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Across the United States, child advocates mark National Child Abuse Prevention Month each April. First proclaimed in 1983, the annual event draws attention to a heart-breaking problem which casts a stark shadow over communities across America, affecting the most innocent and defenseless victims. Prevention goes hand-in-hand with increasing awareness of the issue, according to Marion White, the executive director and founder of the Child Abuse Prevention Program (CAPP), which she started in 1986 and which has grown over the ensuing decades to touch the lives of 30,000 children around New York City each year. To help educate children about what is and isnt appropriate, the organization has developed a program in which teams are dispatched to schools around the city with child-size puppets that perform skits touching on these sensitive issues in a way that children can understand. The target audience, said White, are eight and nine-year-olds in third or fourth grade. We teach kids to recognize, resist and report physical and sexual abuse, explained White. We talk about safe and unsafe touching, the difference between abuse and punishment, physical abuse, sexual abuse, who to tell and how to tell. Its a really effective program for kids just this age, White added.. The performances take place in relatively intimate settings with students sitting on the floor of the auditorium stage, just a few feet away from the puppets, Steven and Sabrina. It creates a very comfortable atmosphere, noted White, safe and nurturing. To reinforce that, White added, the students teacher stays with them, and the guidance counselor at the school is there as well as Steven tells the attentive youngsters, how he had a problem with hitting in his house and how his family got help, and as Sabrina, tells how she told a trusted adult that moms boyfriend was touching her in her private places. Making sure the adults are nearby is important, White stressed, because children who see the program might want to talk about something that has happened to them. You cant bring up the subject without expecting children to have questions, she noted. If they have experienced some sort of abuse, they are going to need to speak one-on-one about it, so, following the program, there is an opportunity for children to ask addition questions or speak one-on-one with the guidance counselor or one of our prevention specialists. Schools that want to qualify for the program send their guidance counselor to participate in a full-day training session, explained White. In 2006, she said, 48 Brooklyn schools participated in 78 workshops, in which a total of 6,729 children participated. Out of that effort, said White, We received 393 disclosures with 64 referrals for counseling and 24 reports to the child abuse hotline. About five percent of the kids had something to say, added White, and less than one percent stated something serious enough to warrant a report. Citywide, said White, physical abuse disclosures make up a little over 50 percent of the disclosures that result from the CAPP program. Sexual abuse disclosures make up 27 percent, she noted, and other neglect or a combination add up to 23 percent of the disclosures. While CAPP currently has three teams, and is in schools just about every day, according to White, the organization is striving to grow to the point where every third grader in every city school (public, private and parochial) can be reached, every year. Each team reaches approximately 10,000 children a year, she said. To reach the citys 110,000 third graders, the organization needs 11 teams, with each team costing $150,000 annually. To reach that goal, the organization has started its Adopt a Borough program. More information on that program is available by calling Pat Comerford at 212-344-1902. During April, said White, CAPP anticipates providing performances for approximately 1,000 children around the city. In addition, she said, the organization will be sponsoring a Pinwheel Garden Awareness event in which children will plant pinwheels to represent the number of children who have participated in our child safety workshops since 1986, about 320,000. For further information on CAPP, call 866-922-CAPP or log onto www. childabusepreventionprogram.org.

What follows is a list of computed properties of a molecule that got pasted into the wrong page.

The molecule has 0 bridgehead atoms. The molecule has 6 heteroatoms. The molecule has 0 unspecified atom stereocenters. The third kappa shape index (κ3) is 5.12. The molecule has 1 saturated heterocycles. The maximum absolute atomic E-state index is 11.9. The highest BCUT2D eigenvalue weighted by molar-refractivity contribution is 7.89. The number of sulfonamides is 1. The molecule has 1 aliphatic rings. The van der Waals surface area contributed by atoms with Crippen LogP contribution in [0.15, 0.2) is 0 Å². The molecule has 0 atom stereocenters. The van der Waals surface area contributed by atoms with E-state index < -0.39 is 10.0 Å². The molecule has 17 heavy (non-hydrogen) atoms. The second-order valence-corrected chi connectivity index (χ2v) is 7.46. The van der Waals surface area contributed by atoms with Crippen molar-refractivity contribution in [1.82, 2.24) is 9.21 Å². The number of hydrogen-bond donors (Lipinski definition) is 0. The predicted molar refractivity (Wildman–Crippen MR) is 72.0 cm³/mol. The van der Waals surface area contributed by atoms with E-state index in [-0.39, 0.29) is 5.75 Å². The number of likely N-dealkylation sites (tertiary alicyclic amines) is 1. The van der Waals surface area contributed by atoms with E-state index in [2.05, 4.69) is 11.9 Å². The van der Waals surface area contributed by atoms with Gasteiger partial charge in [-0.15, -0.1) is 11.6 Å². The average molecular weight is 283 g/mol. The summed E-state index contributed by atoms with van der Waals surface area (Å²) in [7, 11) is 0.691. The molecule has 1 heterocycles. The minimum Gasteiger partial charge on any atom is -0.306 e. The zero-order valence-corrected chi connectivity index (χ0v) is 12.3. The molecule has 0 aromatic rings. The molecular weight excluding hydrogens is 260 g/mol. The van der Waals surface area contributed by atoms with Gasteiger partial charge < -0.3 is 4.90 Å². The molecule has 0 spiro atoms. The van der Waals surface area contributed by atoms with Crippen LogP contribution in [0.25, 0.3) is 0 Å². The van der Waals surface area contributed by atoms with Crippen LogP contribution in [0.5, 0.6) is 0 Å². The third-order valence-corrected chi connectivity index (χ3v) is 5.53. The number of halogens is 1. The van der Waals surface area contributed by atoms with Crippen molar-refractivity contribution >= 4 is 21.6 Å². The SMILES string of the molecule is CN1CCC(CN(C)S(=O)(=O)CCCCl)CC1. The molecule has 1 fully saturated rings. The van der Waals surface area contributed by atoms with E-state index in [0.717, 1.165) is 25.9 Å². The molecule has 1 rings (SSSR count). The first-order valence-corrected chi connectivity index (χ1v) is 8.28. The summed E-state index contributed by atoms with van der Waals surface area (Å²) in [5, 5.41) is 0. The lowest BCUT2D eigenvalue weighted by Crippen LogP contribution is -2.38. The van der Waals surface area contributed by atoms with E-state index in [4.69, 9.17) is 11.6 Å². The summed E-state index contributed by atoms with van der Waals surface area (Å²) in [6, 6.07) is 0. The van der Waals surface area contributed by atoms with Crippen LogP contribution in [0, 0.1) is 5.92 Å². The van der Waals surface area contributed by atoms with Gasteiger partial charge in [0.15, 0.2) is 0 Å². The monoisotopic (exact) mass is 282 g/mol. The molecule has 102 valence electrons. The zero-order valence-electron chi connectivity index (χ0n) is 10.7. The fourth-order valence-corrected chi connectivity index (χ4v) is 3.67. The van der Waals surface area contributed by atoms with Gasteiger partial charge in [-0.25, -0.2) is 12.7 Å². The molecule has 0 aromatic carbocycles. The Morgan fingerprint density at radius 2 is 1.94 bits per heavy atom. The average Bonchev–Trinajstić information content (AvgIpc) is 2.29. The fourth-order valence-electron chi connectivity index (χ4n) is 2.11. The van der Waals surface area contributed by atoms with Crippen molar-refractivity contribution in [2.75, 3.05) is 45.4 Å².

©2008 Community Newspaper Group
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